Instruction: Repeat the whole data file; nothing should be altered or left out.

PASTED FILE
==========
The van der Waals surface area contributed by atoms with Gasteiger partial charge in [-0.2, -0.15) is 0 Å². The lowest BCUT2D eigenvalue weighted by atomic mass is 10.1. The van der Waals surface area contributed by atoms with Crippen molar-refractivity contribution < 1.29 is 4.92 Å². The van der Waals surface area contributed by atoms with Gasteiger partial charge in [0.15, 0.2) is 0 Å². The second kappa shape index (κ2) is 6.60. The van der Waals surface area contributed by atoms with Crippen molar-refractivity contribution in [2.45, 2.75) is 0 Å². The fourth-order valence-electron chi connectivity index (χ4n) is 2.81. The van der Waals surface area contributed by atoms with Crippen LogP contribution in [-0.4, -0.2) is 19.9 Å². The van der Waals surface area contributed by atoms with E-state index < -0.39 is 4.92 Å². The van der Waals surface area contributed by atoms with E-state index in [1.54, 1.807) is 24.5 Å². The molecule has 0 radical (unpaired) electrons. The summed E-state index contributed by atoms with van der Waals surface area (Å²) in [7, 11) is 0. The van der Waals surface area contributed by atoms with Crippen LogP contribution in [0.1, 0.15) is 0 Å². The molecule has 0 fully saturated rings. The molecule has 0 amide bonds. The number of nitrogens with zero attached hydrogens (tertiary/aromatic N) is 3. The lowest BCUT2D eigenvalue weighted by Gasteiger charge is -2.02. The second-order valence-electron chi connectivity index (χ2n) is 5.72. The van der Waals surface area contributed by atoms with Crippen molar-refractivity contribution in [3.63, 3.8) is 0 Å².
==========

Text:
The van der Waals surface area contributed by atoms with Gasteiger partial charge in [-0.2, -0.15) is 0 Å². The lowest BCUT2D eigenvalue weighted by atomic mass is 10.1. The van der Waals surface area contributed by atoms with Crippen molar-refractivity contribution < 1.29 is 4.92 Å². The van der Waals surface area contributed by atoms with Gasteiger partial charge in [0.15, 0.2) is 0 Å². The second kappa shape index (κ2) is 6.60. The van der Waals surface area contributed by atoms with Crippen molar-refractivity contribution in [2.45, 2.75) is 0 Å². The fourth-order valence-electron chi connectivity index (χ4n) is 2.81. The van der Waals surface area contributed by atoms with Crippen LogP contribution in [-0.4, -0.2) is 19.9 Å². The van der Waals surface area contributed by atoms with E-state index < -0.39 is 4.92 Å². The van der Waals surface area contributed by atoms with E-state index in [1.54, 1.807) is 24.5 Å². The molecule has 0 radical (unpaired) electrons. The summed E-state index contributed by atoms with van der Waals surface area (Å²) in [7, 11) is 0. The van der Waals surface area contributed by atoms with Crippen LogP contribution in [0.1, 0.15) is 0 Å². The molecule has 0 fully saturated rings. The molecule has 0 amide bonds. The number of nitrogens with zero attached hydrogens (tertiary/aromatic N) is 3. The lowest BCUT2D eigenvalue weighted by Gasteiger charge is -2.02. The second-order valence-electron chi connectivity index (χ2n) is 5.72. The van der Waals surface area contributed by atoms with Crippen molar-refractivity contribution in [3.63, 3.8) is 0 Å².